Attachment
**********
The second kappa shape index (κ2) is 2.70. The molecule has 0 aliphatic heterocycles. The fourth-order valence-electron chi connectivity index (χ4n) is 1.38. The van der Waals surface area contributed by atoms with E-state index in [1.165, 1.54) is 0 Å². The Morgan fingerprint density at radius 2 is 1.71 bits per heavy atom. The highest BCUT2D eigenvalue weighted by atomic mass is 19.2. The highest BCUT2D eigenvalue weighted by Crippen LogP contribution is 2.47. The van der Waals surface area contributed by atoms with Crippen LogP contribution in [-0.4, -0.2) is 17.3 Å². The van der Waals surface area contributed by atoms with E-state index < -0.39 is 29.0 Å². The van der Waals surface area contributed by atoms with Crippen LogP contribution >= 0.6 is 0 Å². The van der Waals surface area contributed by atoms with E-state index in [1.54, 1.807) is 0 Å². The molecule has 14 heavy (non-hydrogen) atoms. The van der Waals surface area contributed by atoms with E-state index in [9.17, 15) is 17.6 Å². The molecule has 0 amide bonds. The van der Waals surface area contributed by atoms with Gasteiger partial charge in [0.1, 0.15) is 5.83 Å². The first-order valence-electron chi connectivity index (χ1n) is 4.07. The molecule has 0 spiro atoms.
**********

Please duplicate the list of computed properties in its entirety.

The second kappa shape index (κ2) is 2.70. The molecule has 0 aliphatic heterocycles. The fourth-order valence-electron chi connectivity index (χ4n) is 1.38. The van der Waals surface area contributed by atoms with E-state index in [1.165, 1.54) is 0 Å². The Morgan fingerprint density at radius 2 is 1.71 bits per heavy atom. The highest BCUT2D eigenvalue weighted by atomic mass is 19.2. The highest BCUT2D eigenvalue weighted by Crippen LogP contribution is 2.47. The van der Waals surface area contributed by atoms with Crippen LogP contribution in [-0.4, -0.2) is 17.3 Å². The van der Waals surface area contributed by atoms with E-state index < -0.39 is 29.0 Å². The van der Waals surface area contributed by atoms with Crippen LogP contribution >= 0.6 is 0 Å². The van der Waals surface area contributed by atoms with E-state index in [1.54, 1.807) is 0 Å². The molecule has 14 heavy (non-hydrogen) atoms. The van der Waals surface area contributed by atoms with E-state index in [9.17, 15) is 17.6 Å². The molecule has 0 amide bonds. The van der Waals surface area contributed by atoms with Gasteiger partial charge in [0.1, 0.15) is 5.83 Å². The first-order valence-electron chi connectivity index (χ1n) is 4.07. The molecule has 0 spiro atoms.